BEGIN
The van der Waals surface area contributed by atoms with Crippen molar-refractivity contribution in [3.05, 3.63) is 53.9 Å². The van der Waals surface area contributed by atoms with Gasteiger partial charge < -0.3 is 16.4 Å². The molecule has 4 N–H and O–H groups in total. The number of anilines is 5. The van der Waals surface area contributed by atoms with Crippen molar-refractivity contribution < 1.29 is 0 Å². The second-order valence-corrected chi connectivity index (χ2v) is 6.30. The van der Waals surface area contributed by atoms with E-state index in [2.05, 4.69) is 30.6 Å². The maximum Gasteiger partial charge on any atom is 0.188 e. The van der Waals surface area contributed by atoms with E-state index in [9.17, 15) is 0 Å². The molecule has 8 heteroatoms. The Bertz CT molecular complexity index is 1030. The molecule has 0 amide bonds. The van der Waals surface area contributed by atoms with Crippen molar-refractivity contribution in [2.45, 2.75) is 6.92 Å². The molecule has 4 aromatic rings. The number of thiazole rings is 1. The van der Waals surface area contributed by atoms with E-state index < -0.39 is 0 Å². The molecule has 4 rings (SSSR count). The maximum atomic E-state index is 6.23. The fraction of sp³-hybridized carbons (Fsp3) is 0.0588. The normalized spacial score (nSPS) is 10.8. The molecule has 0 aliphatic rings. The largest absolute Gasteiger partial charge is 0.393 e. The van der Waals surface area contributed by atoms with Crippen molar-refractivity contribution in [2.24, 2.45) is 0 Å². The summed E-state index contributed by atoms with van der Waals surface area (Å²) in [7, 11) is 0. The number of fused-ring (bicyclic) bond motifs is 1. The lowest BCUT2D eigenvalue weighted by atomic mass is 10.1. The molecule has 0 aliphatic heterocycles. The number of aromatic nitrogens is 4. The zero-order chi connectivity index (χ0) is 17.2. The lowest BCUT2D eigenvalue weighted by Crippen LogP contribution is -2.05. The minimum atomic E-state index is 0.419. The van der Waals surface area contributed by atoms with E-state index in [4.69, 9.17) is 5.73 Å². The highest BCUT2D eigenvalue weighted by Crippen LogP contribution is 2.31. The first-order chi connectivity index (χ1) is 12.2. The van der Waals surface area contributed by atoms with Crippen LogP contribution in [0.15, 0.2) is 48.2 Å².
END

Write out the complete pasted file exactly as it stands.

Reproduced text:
The van der Waals surface area contributed by atoms with Crippen molar-refractivity contribution in [3.05, 3.63) is 53.9 Å². The van der Waals surface area contributed by atoms with Gasteiger partial charge < -0.3 is 16.4 Å². The molecule has 4 N–H and O–H groups in total. The number of anilines is 5. The van der Waals surface area contributed by atoms with Crippen molar-refractivity contribution < 1.29 is 0 Å². The second-order valence-corrected chi connectivity index (χ2v) is 6.30. The van der Waals surface area contributed by atoms with E-state index in [2.05, 4.69) is 30.6 Å². The maximum Gasteiger partial charge on any atom is 0.188 e. The van der Waals surface area contributed by atoms with E-state index in [9.17, 15) is 0 Å². The molecule has 8 heteroatoms. The Bertz CT molecular complexity index is 1030. The molecule has 0 amide bonds. The van der Waals surface area contributed by atoms with Crippen molar-refractivity contribution in [2.45, 2.75) is 6.92 Å². The molecule has 4 aromatic rings. The number of thiazole rings is 1. The van der Waals surface area contributed by atoms with E-state index < -0.39 is 0 Å². The molecule has 4 rings (SSSR count). The maximum atomic E-state index is 6.23. The fraction of sp³-hybridized carbons (Fsp3) is 0.0588. The normalized spacial score (nSPS) is 10.8. The molecule has 0 aliphatic rings. The largest absolute Gasteiger partial charge is 0.393 e. The van der Waals surface area contributed by atoms with Crippen molar-refractivity contribution in [2.24, 2.45) is 0 Å². The summed E-state index contributed by atoms with van der Waals surface area (Å²) in [7, 11) is 0. The number of fused-ring (bicyclic) bond motifs is 1. The lowest BCUT2D eigenvalue weighted by atomic mass is 10.1. The molecule has 0 aliphatic heterocycles. The number of aromatic nitrogens is 4. The zero-order chi connectivity index (χ0) is 17.2. The lowest BCUT2D eigenvalue weighted by Crippen LogP contribution is -2.05. The minimum atomic E-state index is 0.419. The van der Waals surface area contributed by atoms with E-state index in [4.69, 9.17) is 5.73 Å². The highest BCUT2D eigenvalue weighted by Crippen LogP contribution is 2.31. The first-order chi connectivity index (χ1) is 12.2. The van der Waals surface area contributed by atoms with Crippen LogP contribution in [0.15, 0.2) is 48.2 Å².